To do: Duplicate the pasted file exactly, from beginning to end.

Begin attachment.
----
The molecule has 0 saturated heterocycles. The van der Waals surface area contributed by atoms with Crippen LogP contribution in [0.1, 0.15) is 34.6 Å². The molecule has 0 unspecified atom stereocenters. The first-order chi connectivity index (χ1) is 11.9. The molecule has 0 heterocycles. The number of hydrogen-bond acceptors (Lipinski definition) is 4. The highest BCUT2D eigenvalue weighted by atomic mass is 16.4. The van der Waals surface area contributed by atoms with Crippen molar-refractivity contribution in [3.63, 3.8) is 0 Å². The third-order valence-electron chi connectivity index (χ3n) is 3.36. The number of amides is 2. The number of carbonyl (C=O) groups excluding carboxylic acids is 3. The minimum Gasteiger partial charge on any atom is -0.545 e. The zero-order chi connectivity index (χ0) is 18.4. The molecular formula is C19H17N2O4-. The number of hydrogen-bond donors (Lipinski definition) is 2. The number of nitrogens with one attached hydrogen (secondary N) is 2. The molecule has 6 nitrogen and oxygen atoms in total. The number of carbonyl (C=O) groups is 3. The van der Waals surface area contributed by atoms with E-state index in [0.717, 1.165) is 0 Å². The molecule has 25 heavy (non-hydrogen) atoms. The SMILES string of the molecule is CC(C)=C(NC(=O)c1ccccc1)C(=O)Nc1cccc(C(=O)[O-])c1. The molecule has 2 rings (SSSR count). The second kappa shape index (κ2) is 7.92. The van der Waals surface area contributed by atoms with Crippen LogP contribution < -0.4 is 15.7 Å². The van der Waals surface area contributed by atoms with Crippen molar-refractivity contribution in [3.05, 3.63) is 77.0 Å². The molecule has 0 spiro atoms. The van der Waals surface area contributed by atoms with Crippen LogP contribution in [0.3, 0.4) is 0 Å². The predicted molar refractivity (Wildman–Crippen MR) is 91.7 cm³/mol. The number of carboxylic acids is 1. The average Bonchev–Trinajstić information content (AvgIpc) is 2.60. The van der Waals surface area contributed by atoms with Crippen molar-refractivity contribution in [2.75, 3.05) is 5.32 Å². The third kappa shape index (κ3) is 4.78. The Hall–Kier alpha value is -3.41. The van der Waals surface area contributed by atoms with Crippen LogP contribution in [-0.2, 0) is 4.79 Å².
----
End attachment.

The molecule has 0 saturated heterocycles. The van der Waals surface area contributed by atoms with Crippen LogP contribution in [0.1, 0.15) is 34.6 Å². The molecule has 0 unspecified atom stereocenters. The first-order chi connectivity index (χ1) is 11.9. The molecule has 0 heterocycles. The number of hydrogen-bond acceptors (Lipinski definition) is 4. The highest BCUT2D eigenvalue weighted by atomic mass is 16.4. The van der Waals surface area contributed by atoms with Crippen molar-refractivity contribution in [3.63, 3.8) is 0 Å². The third-order valence-electron chi connectivity index (χ3n) is 3.36. The number of amides is 2. The number of carbonyl (C=O) groups excluding carboxylic acids is 3. The minimum Gasteiger partial charge on any atom is -0.545 e. The zero-order chi connectivity index (χ0) is 18.4. The molecular formula is C19H17N2O4-. The number of hydrogen-bond donors (Lipinski definition) is 2. The number of nitrogens with one attached hydrogen (secondary N) is 2. The molecule has 6 nitrogen and oxygen atoms in total. The number of carbonyl (C=O) groups is 3. The van der Waals surface area contributed by atoms with E-state index in [0.717, 1.165) is 0 Å². The molecule has 25 heavy (non-hydrogen) atoms. The SMILES string of the molecule is CC(C)=C(NC(=O)c1ccccc1)C(=O)Nc1cccc(C(=O)[O-])c1. The molecule has 2 rings (SSSR count). The second kappa shape index (κ2) is 7.92. The van der Waals surface area contributed by atoms with Crippen LogP contribution < -0.4 is 15.7 Å². The van der Waals surface area contributed by atoms with Crippen molar-refractivity contribution in [3.05, 3.63) is 77.0 Å². The molecule has 0 spiro atoms. The van der Waals surface area contributed by atoms with Crippen LogP contribution in [0.3, 0.4) is 0 Å². The predicted molar refractivity (Wildman–Crippen MR) is 91.7 cm³/mol. The number of carboxylic acids is 1. The average Bonchev–Trinajstić information content (AvgIpc) is 2.60. The van der Waals surface area contributed by atoms with Crippen molar-refractivity contribution in [2.75, 3.05) is 5.32 Å². The third kappa shape index (κ3) is 4.78. The Hall–Kier alpha value is -3.41. The van der Waals surface area contributed by atoms with Crippen LogP contribution in [-0.2, 0) is 4.79 Å².